Meet Spiral Shades, the band who've never met

It's a brave new world. There was a time when dudes-in-bands met at sweaty rock dives or in detention or on the street corner and bashed out their songs staring at each other in garages or basements. Well, Spiral Shades have obliterated that outdated, primitive concept and have perhaps paved the way for a flood of pan-cultural bands to follow.

Mumbai-based guitarist/songwriter/singer Khushal Bhadra “met” Norwegian guitarist/bass player Fillip Petersen in 2012 on Youtube, where the two burgeoning doom-gods swapped covers of their favorite obscure proto-metal tracks. Eventually, they began piecing music of their own together, resulting in their blinding debut, Hypnosis Sessions (Riding Easy Records). A mountain-flattening epic of psych-tinged doom, Bhadra and Petersen recorded their individual contributions to the album four thousand miles apart, and yet it sounds as warm and intimate as any regional, four-guys-in-a-dark-room hard-psych freakout from ‘72. As Petersen explains, that’s entirely by design. “I have always been addicted to that heavy raw sound,” he says. “Powerful riffs that just grab you and don’t let you go until the song is over. Seventies hard rock bands of that time just had that awesome natural sound, like they had been recorded almost live.”

That’s exactly the vibe you’ll find on Spiral Shades’ debut. And the crazy thing is, they haven’t even officially met each other yet. “This is quite funny,” says Bhadra, “but Filip and I have only chatted together through Gchat. We have not even talked to each other through Skype yet. We hope that if our music does well enough, we can perhaps meet one day and play together.”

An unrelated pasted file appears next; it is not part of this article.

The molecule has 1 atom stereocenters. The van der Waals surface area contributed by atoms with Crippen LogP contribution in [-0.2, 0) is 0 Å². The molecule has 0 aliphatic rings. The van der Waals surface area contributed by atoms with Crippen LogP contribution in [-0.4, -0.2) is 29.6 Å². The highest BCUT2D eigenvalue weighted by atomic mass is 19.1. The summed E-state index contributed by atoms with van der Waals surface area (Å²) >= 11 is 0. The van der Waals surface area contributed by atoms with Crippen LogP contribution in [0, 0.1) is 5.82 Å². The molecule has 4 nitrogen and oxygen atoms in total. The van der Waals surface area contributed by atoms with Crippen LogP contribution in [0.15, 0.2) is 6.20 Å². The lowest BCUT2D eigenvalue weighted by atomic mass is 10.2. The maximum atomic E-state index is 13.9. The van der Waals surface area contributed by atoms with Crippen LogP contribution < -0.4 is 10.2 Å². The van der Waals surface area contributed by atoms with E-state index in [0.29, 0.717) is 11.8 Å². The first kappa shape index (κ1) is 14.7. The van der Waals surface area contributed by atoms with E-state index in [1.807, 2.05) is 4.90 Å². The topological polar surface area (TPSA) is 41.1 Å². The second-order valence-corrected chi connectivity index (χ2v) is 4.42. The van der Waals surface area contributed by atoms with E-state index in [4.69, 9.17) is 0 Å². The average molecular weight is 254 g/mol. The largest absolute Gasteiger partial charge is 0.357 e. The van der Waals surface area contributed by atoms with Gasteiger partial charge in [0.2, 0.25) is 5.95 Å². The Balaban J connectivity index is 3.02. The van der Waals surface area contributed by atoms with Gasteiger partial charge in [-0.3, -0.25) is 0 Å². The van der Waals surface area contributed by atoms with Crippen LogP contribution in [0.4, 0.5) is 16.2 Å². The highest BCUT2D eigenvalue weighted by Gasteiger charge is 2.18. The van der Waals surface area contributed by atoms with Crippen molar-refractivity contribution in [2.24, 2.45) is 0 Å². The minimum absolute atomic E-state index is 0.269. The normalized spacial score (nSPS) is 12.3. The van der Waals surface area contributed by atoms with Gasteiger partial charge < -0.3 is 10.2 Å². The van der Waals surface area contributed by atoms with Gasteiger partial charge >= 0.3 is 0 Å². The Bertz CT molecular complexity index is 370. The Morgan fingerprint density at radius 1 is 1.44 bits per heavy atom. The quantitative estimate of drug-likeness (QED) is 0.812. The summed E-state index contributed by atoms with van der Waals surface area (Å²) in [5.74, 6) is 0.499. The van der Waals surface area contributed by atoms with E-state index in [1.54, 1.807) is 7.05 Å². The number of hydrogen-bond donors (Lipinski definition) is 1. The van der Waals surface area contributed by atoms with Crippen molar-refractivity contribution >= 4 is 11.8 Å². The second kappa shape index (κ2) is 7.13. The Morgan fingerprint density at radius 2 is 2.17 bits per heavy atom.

Indeed, Bhadra and Petersen are both fairly amazed that their online friendship has spawned a debut album, especially given the highly experimental nature of how it all went down.

“I first sent a couple of riffs over to Khushal and he then tried to find out what ones worked with vocals and which ones didn’t,” explains Petersen. But once we have some good vocal melodies and rough lyrics written down, we started working at the structure the song. I often have problems ending the songs because the riffs just keep coming while recording. You can probably hear that on Grim Rituals, as it was meant to be around 8-10 minutes long. But the song kinda just evolved while recording.” Evolution is a key concept in the Spiral Shades story. Nothing came particularly easy for the far-flung friends. One of the more difficult barriers the two men faced is that neither of them spoke the same language.

“Language was a big problem,” says Petersen, “At least at the very beginning, anyway. It’s difficult when English isn’t your main language. It was difficult writing in English as I wasn’t used to it, but over time its gotten better.” Bhadra agrees. “We both had the same view of what we wanted to create together and were open minded enough to know how it was going to sound. There have been a couple of times where I have struggled getting over what I meant. But we both were patient with each other and took our time while working together.”

Now that the album is out, the hazy virtual daydream a thunderous reality, what, exactly, happens next? Does Spiral Shades find a hammer-fisted drummer and hit the road? And where does the road start, exactly, when you’re so far away from each other?

“To be honest, at the beginning, when we first got together and started recording music, I never really thought it would go this far,” says Petersen, “So I’m sure anything beyond this point is certainly possible.”


Came from the sky like a 747. Classic Rock’s least-reputable byline-grabber since 2003. Several decades deep into the music industry. Got fired from an early incarnation of Anal C**t after one show. 30 years later, got fired from the New York Times after one week. Likes rock and hates everything else. Still believes in Zodiac Mindwarp and the Love Reaction, against all better judgment.